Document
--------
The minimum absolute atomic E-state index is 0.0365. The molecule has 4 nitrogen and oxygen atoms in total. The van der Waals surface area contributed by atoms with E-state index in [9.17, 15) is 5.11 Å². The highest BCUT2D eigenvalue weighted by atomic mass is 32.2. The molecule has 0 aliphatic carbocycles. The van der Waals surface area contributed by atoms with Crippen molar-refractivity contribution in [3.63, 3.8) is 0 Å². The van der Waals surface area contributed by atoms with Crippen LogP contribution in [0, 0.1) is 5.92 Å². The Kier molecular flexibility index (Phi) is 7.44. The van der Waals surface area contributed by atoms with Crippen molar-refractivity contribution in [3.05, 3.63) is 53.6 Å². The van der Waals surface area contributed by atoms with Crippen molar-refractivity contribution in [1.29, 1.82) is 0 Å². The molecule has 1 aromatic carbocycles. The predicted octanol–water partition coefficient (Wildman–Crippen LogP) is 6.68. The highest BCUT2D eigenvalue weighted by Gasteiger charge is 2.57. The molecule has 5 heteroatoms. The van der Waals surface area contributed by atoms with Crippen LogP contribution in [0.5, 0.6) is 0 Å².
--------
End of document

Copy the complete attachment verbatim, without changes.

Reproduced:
The minimum absolute atomic E-state index is 0.0365. The molecule has 4 nitrogen and oxygen atoms in total. The van der Waals surface area contributed by atoms with E-state index in [9.17, 15) is 5.11 Å². The highest BCUT2D eigenvalue weighted by atomic mass is 32.2. The molecule has 0 aliphatic carbocycles. The van der Waals surface area contributed by atoms with Crippen molar-refractivity contribution in [3.63, 3.8) is 0 Å². The van der Waals surface area contributed by atoms with Crippen LogP contribution in [0, 0.1) is 5.92 Å². The Kier molecular flexibility index (Phi) is 7.44. The van der Waals surface area contributed by atoms with Crippen molar-refractivity contribution in [3.05, 3.63) is 53.6 Å². The van der Waals surface area contributed by atoms with Crippen molar-refractivity contribution in [1.29, 1.82) is 0 Å². The molecule has 1 aromatic carbocycles. The predicted octanol–water partition coefficient (Wildman–Crippen LogP) is 6.68. The highest BCUT2D eigenvalue weighted by Gasteiger charge is 2.57. The molecule has 5 heteroatoms. The van der Waals surface area contributed by atoms with Crippen LogP contribution in [0.5, 0.6) is 0 Å².